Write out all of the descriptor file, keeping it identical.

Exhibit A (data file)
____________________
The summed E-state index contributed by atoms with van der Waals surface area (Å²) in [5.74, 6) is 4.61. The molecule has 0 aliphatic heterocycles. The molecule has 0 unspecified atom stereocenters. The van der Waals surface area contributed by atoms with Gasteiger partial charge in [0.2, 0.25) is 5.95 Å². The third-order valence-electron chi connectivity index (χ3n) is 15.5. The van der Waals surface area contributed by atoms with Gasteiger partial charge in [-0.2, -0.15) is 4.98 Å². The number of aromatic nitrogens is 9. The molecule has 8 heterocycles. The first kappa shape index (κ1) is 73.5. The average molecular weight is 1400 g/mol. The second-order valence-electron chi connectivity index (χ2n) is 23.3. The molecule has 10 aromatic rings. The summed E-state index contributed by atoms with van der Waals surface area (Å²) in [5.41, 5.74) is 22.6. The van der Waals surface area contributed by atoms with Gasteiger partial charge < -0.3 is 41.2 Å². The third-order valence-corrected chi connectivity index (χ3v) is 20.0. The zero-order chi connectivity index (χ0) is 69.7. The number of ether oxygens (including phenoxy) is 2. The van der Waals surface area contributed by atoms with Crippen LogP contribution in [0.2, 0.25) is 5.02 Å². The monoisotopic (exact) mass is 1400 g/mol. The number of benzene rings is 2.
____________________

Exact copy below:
The summed E-state index contributed by atoms with van der Waals surface area (Å²) in [5.74, 6) is 4.61. The molecule has 0 aliphatic heterocycles. The molecule has 0 unspecified atom stereocenters. The van der Waals surface area contributed by atoms with Gasteiger partial charge in [0.2, 0.25) is 5.95 Å². The third-order valence-electron chi connectivity index (χ3n) is 15.5. The van der Waals surface area contributed by atoms with Gasteiger partial charge in [-0.2, -0.15) is 4.98 Å². The number of aromatic nitrogens is 9. The molecule has 8 heterocycles. The first kappa shape index (κ1) is 73.5. The average molecular weight is 1400 g/mol. The second-order valence-electron chi connectivity index (χ2n) is 23.3. The molecule has 10 aromatic rings. The summed E-state index contributed by atoms with van der Waals surface area (Å²) in [5.41, 5.74) is 22.6. The van der Waals surface area contributed by atoms with Gasteiger partial charge < -0.3 is 41.2 Å². The third-order valence-corrected chi connectivity index (χ3v) is 20.0. The zero-order chi connectivity index (χ0) is 69.7. The number of ether oxygens (including phenoxy) is 2. The van der Waals surface area contributed by atoms with Crippen LogP contribution in [0.2, 0.25) is 5.02 Å². The monoisotopic (exact) mass is 1400 g/mol. The number of benzene rings is 2.